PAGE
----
Imagine if the Reprap project had been released under a NC license. We would have missed out on so much collaboration between commercial and hobbyist developers.

            Most “reprappers” are not machinists and do not have machine shops. Therefore people who build their printers from scratch would still be making their hotends by drilling a hole through the center of a bolt and wrapping wire from a toaster oven around it. They would still be making their heated beds by gluing resistors to a piece of glass!

            Commercially produced printers for home hobbyists (If that market even developed at all) wouldn’t be much better. We wouldn’t have manufacturers producing parts for hobbyists to buy directly therefore we wouldn’t have all these interchangeable commercially produced pieces like hotends, electronics boards, etc… So, the commercial printer makers would each be rolling all that stuff from scratch.

            What would that look like? Chipped filament cartridges, crappy one-off software. I’m picturing hacked, pirated software from the Chinese manufacturers. Just think of the K-40 Corel Draw! And for the more reputable manufacturers? Where would they get enough development money to produce a software chain? Again, I don’t think a comercial market would even exist but if it did that startup development cost would have to go into the price of the device… or the proprietary chipped filament that it consumes.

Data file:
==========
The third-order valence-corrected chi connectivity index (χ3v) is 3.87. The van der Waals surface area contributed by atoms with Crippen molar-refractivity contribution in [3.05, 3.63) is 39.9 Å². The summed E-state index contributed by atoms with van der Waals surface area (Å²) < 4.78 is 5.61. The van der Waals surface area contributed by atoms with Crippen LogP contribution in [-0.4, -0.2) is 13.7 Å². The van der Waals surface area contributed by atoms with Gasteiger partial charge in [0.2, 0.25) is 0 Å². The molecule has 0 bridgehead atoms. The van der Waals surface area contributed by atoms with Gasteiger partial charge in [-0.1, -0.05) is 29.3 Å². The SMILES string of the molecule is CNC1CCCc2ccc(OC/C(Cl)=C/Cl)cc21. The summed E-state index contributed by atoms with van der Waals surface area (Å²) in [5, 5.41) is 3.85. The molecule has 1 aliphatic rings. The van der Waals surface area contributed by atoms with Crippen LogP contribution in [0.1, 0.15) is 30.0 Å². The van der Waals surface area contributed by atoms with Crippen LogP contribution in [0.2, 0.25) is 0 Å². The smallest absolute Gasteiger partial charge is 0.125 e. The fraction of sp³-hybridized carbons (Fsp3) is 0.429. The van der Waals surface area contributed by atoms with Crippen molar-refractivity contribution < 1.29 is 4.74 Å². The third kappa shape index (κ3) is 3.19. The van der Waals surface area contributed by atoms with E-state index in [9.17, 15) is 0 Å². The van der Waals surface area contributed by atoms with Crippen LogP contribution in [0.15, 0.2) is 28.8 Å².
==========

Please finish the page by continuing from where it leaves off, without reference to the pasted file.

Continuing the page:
Well.. anyway. I know this is kind of an old thread. I came back here because I remembered having read about this project and wanted to make one for my wife as a Christmas present. Despite posting on a site for Open Source hardware and despite multiple people asking the author has not posted the software nor the hoop design. Don’t get me wrong, they’re his property, the result of his work. That’s his choice but if you aren’t going to open your stuff why post on such a site at all?!?!